As the fallout continues, the two PwC accountants involved now need security protection due to the public backlash.

While this human error did not happen in the process of crunching the numbers, it does highlight how important it is for businesses to manage their professional liability risks.

Insurers have developed professional liability policies to meet the unique needs of a wide range of industries. Crisis response and helping businesses to protect their reputation are among the services insurers provide.

Uber Case Highlights Employment Liability Risk

By now you’ll have read the troubling tale of alleged workplace sexual harassment as told by a former Uber employee on her personal blog.

As the LA Times reports, Uber CEO Travis Kalanick has called in former U.S. Attorney General Eric Holder to conduct an independent investigation and claimed that the blog post was the first he knew of the incident.

The allegations are a warning to the tech industry and its so-called rockstar culture, the LA Times notes.

The New York Times goes into more detail here.

In a statement issued following a meeting with Kalanick and staff to discuss diversity and inclusion, Uber board member Arianna Huffington said:

“I view it as my responsibility to hold the leadership team’s feet to the fire on this issue.”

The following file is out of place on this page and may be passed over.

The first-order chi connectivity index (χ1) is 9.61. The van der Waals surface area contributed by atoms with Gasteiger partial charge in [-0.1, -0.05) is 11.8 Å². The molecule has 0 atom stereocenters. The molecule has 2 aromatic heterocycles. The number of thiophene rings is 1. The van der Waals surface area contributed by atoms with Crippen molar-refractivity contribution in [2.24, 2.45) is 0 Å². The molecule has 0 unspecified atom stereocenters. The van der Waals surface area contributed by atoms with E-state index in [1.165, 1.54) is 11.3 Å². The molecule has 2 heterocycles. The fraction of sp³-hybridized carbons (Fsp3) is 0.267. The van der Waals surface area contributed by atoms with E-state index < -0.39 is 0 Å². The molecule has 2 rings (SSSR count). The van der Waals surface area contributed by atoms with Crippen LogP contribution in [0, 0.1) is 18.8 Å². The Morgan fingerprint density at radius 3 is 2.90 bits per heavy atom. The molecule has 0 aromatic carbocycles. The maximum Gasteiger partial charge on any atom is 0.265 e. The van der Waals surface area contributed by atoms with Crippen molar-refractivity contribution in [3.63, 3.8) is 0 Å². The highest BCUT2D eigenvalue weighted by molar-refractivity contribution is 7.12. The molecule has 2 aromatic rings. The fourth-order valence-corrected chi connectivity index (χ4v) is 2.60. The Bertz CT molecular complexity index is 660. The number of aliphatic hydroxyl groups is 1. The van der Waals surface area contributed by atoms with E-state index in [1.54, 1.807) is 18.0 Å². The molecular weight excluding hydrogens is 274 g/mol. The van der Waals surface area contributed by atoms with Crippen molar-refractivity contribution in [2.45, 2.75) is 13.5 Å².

This is not the first time that the ridesharing company has been in the hot seat for behaving badly, as discussed in this earlier blog post.

Charges of sex discrimination, including sexual harassment and pregnancy discrimination accounted for 26,934, or 29.4 percent of all job bias charges reported to the U.S. Equal Employment Opportunity Commission (EEOC) in 2016.

As the Insurance Information Institute (I.I.I.) notes, the number of employee lawsuits has increased in recent years, and any size business is vulnerable to this type of risk.

Employment Practices Liability Insurance (EPLI) provides important financial protection to businesses against claims or lawsuits filed by employees, former employees, or potential employees.

EPLI covers legal costs, settlements and judgments that arise from claims of: discrimination (age, sex, race, disability, etc.); wrongful termination of employment; sexual harassment and other employment-related allegations and lawsuits.